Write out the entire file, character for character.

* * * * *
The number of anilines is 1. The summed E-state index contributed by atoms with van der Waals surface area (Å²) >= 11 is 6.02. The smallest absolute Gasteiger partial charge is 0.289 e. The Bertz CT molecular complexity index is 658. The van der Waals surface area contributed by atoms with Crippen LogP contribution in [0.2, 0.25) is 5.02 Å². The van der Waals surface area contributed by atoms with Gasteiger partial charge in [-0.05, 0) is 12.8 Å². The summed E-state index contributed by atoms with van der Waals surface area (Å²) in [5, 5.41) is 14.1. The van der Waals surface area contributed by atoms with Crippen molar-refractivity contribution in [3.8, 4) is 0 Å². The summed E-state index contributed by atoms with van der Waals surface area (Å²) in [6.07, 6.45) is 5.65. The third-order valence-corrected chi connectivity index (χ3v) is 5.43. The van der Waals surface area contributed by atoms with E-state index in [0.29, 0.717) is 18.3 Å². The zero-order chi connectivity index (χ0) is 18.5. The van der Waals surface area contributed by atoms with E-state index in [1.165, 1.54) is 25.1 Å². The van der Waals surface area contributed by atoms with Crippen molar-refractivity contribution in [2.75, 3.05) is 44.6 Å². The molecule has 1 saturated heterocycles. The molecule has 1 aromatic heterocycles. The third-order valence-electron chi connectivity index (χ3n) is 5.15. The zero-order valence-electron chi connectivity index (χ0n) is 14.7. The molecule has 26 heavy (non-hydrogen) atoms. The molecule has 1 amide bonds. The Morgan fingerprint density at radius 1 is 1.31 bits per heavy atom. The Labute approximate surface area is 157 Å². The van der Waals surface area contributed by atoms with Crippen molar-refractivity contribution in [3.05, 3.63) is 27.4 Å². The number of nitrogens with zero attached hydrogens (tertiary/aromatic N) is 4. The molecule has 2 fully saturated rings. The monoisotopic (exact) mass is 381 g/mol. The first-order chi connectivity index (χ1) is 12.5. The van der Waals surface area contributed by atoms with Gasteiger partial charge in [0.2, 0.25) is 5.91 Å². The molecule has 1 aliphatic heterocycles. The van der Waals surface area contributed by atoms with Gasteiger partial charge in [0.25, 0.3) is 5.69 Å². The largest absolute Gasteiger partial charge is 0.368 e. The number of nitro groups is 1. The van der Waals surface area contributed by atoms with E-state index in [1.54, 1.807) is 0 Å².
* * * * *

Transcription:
The number of anilines is 1. The summed E-state index contributed by atoms with van der Waals surface area (Å²) >= 11 is 6.02. The smallest absolute Gasteiger partial charge is 0.289 e. The Bertz CT molecular complexity index is 658. The van der Waals surface area contributed by atoms with Crippen LogP contribution in [0.2, 0.25) is 5.02 Å². The van der Waals surface area contributed by atoms with Gasteiger partial charge in [-0.05, 0) is 12.8 Å². The summed E-state index contributed by atoms with van der Waals surface area (Å²) in [5, 5.41) is 14.1. The van der Waals surface area contributed by atoms with Crippen molar-refractivity contribution in [3.8, 4) is 0 Å². The summed E-state index contributed by atoms with van der Waals surface area (Å²) in [6.07, 6.45) is 5.65. The third-order valence-corrected chi connectivity index (χ3v) is 5.43. The van der Waals surface area contributed by atoms with E-state index in [0.29, 0.717) is 18.3 Å². The zero-order chi connectivity index (χ0) is 18.5. The van der Waals surface area contributed by atoms with E-state index in [1.165, 1.54) is 25.1 Å². The van der Waals surface area contributed by atoms with Crippen molar-refractivity contribution in [2.75, 3.05) is 44.6 Å². The molecule has 1 saturated heterocycles. The molecule has 1 aromatic heterocycles. The third-order valence-electron chi connectivity index (χ3n) is 5.15. The zero-order valence-electron chi connectivity index (χ0n) is 14.7. The molecule has 26 heavy (non-hydrogen) atoms. The molecule has 1 amide bonds. The Morgan fingerprint density at radius 1 is 1.31 bits per heavy atom. The Labute approximate surface area is 157 Å². The van der Waals surface area contributed by atoms with Crippen molar-refractivity contribution in [3.05, 3.63) is 27.4 Å². The number of nitrogens with zero attached hydrogens (tertiary/aromatic N) is 4. The molecule has 2 fully saturated rings. The monoisotopic (exact) mass is 381 g/mol. The first-order chi connectivity index (χ1) is 12.5. The van der Waals surface area contributed by atoms with Gasteiger partial charge in [0.2, 0.25) is 5.91 Å². The molecule has 1 aliphatic heterocycles. The van der Waals surface area contributed by atoms with Gasteiger partial charge in [0.25, 0.3) is 5.69 Å². The largest absolute Gasteiger partial charge is 0.368 e. The number of nitro groups is 1. The van der Waals surface area contributed by atoms with E-state index in [1.54, 1.807) is 0 Å².